Zoos are often not a very happy place for the animals that live there. They often live in enclosures that are far too small for them, don’t have proper socialization, and eat diets inappropriate for their species. Zoo animals often develop anxiety and depression. Zoos are not built or designed to keep animals healthy and happy; they essentially treat animals like objects. What they are designed for, though, is for humans to walk through at a leisurely pace and see as many animals as possible. It’s all about human convenience and enjoyment. And it isn’t for something necessary, such as food, it’s purely for entertainment.
For whom are we saving them? Certainly not for themselves. Can you imagine a giant panda saying, “Well, I am being artificially inseminated against my will repeatedly, and all of my offspring will live their entire lives in captivity and never know what it is to be free, but at least we won’t go extinct! Thank goodness for these clever humans for forcing me to reproduce!” No. Conservation without re-release into the wild (and that is what most breeding programs are) is not doing anything for the animals themselves.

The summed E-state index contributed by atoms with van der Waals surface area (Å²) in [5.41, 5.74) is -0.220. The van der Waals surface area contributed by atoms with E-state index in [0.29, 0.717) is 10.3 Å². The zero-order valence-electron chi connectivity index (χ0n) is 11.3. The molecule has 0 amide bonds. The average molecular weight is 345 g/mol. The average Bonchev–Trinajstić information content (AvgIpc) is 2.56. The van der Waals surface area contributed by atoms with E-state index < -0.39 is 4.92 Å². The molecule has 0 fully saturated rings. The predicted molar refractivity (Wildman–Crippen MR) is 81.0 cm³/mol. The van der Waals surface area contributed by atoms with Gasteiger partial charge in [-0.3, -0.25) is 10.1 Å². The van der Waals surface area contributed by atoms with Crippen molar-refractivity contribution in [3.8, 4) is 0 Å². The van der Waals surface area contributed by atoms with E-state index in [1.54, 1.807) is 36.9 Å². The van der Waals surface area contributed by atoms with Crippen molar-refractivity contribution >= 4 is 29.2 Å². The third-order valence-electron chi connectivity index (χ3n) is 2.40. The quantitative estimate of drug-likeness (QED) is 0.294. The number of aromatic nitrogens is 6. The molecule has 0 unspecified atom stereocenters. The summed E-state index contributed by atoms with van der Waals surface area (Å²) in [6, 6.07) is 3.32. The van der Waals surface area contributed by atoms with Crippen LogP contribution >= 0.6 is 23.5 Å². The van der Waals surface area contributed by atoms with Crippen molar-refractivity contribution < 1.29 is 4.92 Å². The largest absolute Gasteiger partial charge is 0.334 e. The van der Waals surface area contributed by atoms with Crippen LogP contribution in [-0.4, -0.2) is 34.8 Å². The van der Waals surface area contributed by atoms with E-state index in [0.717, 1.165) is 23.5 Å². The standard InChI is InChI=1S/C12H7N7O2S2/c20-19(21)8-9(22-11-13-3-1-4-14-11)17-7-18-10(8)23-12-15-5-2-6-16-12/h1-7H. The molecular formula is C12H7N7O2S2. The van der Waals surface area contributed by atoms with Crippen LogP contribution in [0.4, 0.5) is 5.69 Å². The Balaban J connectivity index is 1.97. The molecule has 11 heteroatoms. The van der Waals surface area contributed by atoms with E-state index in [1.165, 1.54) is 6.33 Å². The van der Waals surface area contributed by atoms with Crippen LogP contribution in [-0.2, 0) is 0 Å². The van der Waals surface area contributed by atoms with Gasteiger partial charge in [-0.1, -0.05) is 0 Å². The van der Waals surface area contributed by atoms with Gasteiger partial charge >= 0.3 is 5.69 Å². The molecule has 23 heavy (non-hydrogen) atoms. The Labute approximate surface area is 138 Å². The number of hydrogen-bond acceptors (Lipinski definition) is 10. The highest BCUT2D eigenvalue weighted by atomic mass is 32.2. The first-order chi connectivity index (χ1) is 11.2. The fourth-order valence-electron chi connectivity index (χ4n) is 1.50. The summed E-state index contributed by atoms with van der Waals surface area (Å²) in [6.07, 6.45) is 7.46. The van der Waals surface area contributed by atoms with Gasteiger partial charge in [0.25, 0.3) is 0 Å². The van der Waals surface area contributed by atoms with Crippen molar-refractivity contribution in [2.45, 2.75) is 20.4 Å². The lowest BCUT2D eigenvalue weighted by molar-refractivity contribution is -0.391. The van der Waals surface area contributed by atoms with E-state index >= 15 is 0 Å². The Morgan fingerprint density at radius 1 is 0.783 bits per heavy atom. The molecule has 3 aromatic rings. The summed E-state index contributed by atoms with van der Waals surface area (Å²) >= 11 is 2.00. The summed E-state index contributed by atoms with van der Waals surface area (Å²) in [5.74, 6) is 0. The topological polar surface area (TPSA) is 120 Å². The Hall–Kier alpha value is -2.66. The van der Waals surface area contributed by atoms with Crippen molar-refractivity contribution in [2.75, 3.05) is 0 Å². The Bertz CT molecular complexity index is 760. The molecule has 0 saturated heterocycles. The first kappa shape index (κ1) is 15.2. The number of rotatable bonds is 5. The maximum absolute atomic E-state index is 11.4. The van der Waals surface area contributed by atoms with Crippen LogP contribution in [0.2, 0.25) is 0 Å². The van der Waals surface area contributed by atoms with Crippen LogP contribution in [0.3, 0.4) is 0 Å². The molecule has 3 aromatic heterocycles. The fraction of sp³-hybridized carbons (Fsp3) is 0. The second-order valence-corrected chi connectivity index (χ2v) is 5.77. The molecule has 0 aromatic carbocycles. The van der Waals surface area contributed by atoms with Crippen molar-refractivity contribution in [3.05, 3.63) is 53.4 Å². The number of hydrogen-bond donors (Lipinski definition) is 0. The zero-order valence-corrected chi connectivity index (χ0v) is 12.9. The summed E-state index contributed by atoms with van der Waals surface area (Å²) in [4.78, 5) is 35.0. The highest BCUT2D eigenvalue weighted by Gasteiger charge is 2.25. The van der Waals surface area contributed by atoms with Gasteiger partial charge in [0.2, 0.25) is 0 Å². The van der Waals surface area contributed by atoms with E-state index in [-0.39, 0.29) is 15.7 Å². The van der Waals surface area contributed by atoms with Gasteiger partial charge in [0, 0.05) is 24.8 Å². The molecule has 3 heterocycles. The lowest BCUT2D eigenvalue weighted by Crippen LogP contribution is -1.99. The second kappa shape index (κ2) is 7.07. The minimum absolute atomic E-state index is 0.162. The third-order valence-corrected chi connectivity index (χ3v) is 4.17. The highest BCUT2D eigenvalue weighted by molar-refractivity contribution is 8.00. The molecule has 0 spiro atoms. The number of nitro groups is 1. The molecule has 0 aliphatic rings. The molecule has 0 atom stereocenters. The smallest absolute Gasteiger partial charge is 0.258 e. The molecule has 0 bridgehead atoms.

When pressed, most people will say that we need to breed these animals “for future generations.” They mean for future generations of human children to gawk at in zoos. So the cycle continues.
Actually, I think we are “saving” all of these animals, not for the school children of tomorrow, but for the zoos themselves. Zoos are businesses. In a capitalistic society, businesses need to make money and grow to stay alive. They sell more tickets if they have a wider variety of animals, more exotic and endangered animals, and of course, baby animals.